Get Us in Your Inbox
Molly Sumption of Seattle-based Molly’s Caribbean was inspired to pursue a career as a travel professional after her work with United Airlines. While Sumption and her husband initially specialized in corporate travel for small and midsize businesses, the elimination of airline commissions led to a change in business model — and career path. Sumption began working from home 14 years ago with a new, sunnier specialization: the Caribbean.
What made you first fall in love with the Caribbean and want to specialize in it? We took our first trip to the Caribbean in 1989 to Grand Cayman. As Pacific Northwesterners accustomed to the Pacific Ocean, our jaws dropped when we saw the sugar-fine white sands and crystal-clear turquoise waters. Over several rum punches that week, we put together a business plan to specialize in travel to the Caribbean in Washington.
To that end, my husband joined and infused new energy into the regional chapter of the Caribbean Tourism Organization. He served locally, nationally and internationally, and we used his contacts to visit a majority of Caribbean island destinations to build our knowledge base.
How have you seen the destination change over the years?Due to ease of access, our Pacific Northwest travelers have historically vacationed in Hawaii and Mexico. When I first began my specialization, I was lucky to book one Caribbean vacation a month. Over the years — and I would like to think due in part to my efforts — the Pacific Northwest population has “discovered” the Caribbean.
In my opinion, the Caribbean offers a variety of experiences, from recreational activities to meaningful and themed trips. More brides and grooms are opting for toes-in-the-sand destination weddings that bring friends and families together for a significant occasion. Also, a variety of businesspeople — such as chefs, artists and even firefighters — visit the Caribbean to connect with locals who share similar backgrounds. Health and wellness vacations are a recent, interesting development that spans generations.
What type of trip is most popular with your clients? As would be expected, from working with brides and grooms who have just survived planning and executing a wedding, an all-inclusive, hassle-free honeymoon is at the top of the list. And if we’re sending them to an adults-only resort, that’s a definite plus. Most Pacific Northwesterners crave sunshine, a beautiful beach and warm water, which makes the Caribbean an easy sell for me.
If you could plan an ideal Caribbean itinerary for a client, what destinations and activities would it include?My most important job as a Caribbean travel consultant is to match the island and resort to the expectations of my clients. Not every destination or resort is right for everyone, and “cheap” is not always the best option.
Some of my clients want a low-profile, lazy beach with a book in hand under a palm tree with their name on it. For those, I would recommend Anguilla.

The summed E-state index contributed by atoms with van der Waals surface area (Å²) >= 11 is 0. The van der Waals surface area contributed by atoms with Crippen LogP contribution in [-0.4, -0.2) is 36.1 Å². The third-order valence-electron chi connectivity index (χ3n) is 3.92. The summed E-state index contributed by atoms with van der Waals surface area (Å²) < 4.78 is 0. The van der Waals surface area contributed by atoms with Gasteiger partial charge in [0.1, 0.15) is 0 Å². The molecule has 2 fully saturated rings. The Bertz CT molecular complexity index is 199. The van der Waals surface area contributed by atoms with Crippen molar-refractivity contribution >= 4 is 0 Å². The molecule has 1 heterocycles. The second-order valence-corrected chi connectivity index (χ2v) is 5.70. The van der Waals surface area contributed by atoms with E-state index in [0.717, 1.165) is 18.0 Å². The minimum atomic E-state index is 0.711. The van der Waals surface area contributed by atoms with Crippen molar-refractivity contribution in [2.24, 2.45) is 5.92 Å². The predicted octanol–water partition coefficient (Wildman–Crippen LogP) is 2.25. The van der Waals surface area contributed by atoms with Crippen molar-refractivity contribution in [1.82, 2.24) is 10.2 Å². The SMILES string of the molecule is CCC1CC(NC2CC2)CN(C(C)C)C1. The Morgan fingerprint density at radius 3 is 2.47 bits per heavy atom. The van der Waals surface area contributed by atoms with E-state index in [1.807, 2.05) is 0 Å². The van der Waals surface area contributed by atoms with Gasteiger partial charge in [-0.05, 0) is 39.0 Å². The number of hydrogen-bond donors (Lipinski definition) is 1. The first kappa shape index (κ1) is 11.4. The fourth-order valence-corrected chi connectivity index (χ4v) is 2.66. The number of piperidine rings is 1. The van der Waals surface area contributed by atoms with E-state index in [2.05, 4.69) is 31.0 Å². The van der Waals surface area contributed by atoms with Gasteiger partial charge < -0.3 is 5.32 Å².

Other clients want an active island resort experience with the additional goal of participating in local activities and culture. For those, I would recommend Jamaica.
Perhaps an amazing culinary experience? Then St. Barts or Grand Case on St. Martin. I like to think of the Caribbean as a microcosm of the world located close at hand that represents African, English, French, Spanish, Dutch, East Indian and Asian cultures.
You are a certified Sandals and Beaches specialist. Can you give us a little insight into why you decided to work so closely with the two companies?We determined early on that honeymooners were a renewable resource — there’s a new crop every year — and that honeymoons were virtually recession-proof. We then committed to a variety of bridal consumer shows in both Seattle and Portland, Ore., as well as a selection of bridal events in retail stores where we often promote Sandals and Beaches exclusively.
This one-on-one organic marketing continues to be the best choice for me in developing honeymoon contacts each year. It also doesn’t hurt that the Sandals group is one of the most agent-friendly and supportive partnerships in the industry.
What do you think makes you stand out to your clients?My years of personal experience with the various Caribbean islands places me in the spotlight. I have found that clients value expertise — wanting to know that I have “been there, done it, got the T-shirt.” While the people I work with are tech-savvy, they are reluctant to press the button unless they speak with someone who can demonstrate experience and knowledge. If a potential client comes to me and I don’t know their destination personally, I will refer them to an agent who specializes in that destination.
Most importantly, I treat my clients — existing and potential — as I would like to be treated.
What do you recommend to travelers going to the Caribbean for the first time? Be open-minded. Not everyone in the Caribbean lives as we do in the U.S. Embrace the various cultures by enjoying the history, people, food and music. Most of all, slow down and relax, as that is the most important experience the Caribbean offers. Try to practice digital detox.